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Rob Wittman’s Hanover advantage

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Rep. Rob Wittman (R-Va.), right, in 2016. (Steve Helber/Associated Press)

Democrats last won Virginia’s 1st Congressional District in 1974. It’s been reliably Republican ever since, with the current incumbent, Rep. Rob Wittman, winning reelection in 2016 with almost 60 percent of the vote.

But at least one measure of voter sentiment — a March 7 Wason Center generic ballot test – showed Wittman could be one Virginia’s most endangered Republicans, with 51 percent of respondents saying they would vote for a Democrat.

Granted, the 1st District sliver of the overall poll had a huge margin of error of plus or minus 10 percent. But the headline number is a shocker. Could Wittman really find himself swept away on a Democratic wave?

Anything is possible — except when you listen to the Democrats who hope to send Wittman down.

At a May 14 forum in Fredericksburg, the three Democrats — Edwin Santana, John Suddarth and Vangie Williams — shared their views on the issues.

They all want universal health care. They favor marijuana legalization. They are very much against the NRA. Williams suggested the organization should face a class action lawsuit and be disbanded.

And they all agree President Trump should be impeached.

Before a Democratic audience, and in advance of a Democratic primary, those points all play fairly well.

But how will they play outside the Democratic bubble? It matters, because taking out Wittman means running an unprecedently strong campaign that gets every conceivable break, and then some.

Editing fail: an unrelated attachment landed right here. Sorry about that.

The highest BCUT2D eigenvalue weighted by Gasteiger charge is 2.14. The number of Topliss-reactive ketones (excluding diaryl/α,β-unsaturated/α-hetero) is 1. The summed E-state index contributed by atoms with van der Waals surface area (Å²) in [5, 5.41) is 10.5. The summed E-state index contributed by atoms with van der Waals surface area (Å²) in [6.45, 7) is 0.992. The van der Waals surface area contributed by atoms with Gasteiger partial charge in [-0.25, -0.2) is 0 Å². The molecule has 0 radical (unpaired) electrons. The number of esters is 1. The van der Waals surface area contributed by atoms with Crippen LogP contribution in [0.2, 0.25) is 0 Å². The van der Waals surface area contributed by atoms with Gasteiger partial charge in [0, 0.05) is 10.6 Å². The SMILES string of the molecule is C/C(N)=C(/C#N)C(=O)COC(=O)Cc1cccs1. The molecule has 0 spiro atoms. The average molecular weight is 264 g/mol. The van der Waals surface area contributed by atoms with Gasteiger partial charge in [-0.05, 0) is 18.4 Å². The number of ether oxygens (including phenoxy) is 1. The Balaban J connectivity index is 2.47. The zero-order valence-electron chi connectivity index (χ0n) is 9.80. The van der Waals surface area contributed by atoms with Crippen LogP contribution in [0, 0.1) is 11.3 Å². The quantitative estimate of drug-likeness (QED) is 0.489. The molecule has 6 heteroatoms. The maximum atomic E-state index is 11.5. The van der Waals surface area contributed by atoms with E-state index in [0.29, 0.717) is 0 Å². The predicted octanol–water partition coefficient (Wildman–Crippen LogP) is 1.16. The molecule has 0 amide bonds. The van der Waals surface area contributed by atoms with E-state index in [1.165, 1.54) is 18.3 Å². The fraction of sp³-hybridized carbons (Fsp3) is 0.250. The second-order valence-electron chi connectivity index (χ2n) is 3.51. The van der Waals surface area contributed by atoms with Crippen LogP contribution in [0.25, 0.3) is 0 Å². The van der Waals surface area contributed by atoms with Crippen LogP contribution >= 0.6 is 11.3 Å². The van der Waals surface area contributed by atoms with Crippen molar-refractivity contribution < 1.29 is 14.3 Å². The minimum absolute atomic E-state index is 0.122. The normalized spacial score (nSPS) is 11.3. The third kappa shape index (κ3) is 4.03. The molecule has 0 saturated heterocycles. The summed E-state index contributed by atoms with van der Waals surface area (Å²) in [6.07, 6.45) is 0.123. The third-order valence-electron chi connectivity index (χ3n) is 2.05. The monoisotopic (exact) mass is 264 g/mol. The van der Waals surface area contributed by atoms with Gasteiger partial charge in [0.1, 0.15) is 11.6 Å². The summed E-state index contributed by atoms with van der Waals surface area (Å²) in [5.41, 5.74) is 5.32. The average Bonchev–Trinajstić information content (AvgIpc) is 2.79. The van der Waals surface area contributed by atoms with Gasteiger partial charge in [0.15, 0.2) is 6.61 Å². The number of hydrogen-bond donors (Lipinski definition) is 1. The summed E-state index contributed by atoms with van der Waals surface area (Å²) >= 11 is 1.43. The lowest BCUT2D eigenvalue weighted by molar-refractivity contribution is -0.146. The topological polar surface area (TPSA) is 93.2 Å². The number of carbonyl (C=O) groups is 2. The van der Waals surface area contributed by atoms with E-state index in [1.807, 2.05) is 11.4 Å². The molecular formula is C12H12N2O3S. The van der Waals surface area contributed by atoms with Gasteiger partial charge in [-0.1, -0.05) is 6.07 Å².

After court-ordered redistricting in 2016, the 1st District became, if anything, more Republican with the addition of Hanover County. But it’s also home to three “pivot counties” — Caroline, Essex and Westmoreland — that voted for Barack Obama in 2008 and 2012 but flipped to Trump in 2016.

Wittman won all three counties in 2016 and 2014. He won two of three in 2012. The one he lost in 2012 — Caroline — has moved steadily and strongly toward him since.

Sure, but how about after a year of Trump in the White House? Surely, that spectacle has eroded some GOP support.

In the 2017 gubernatorial race, Ed Gillespie won the 1st District 54-45 . Gillespie won Caroline by 9 votes, but he carried Essex and Westmoreland by more comfortable margins.

The point of this exercise: For


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https://www.washingtonpost.com/blogs/all-opinions-are-local/wp/2018/05/17/wittmans-hanover-advantage/

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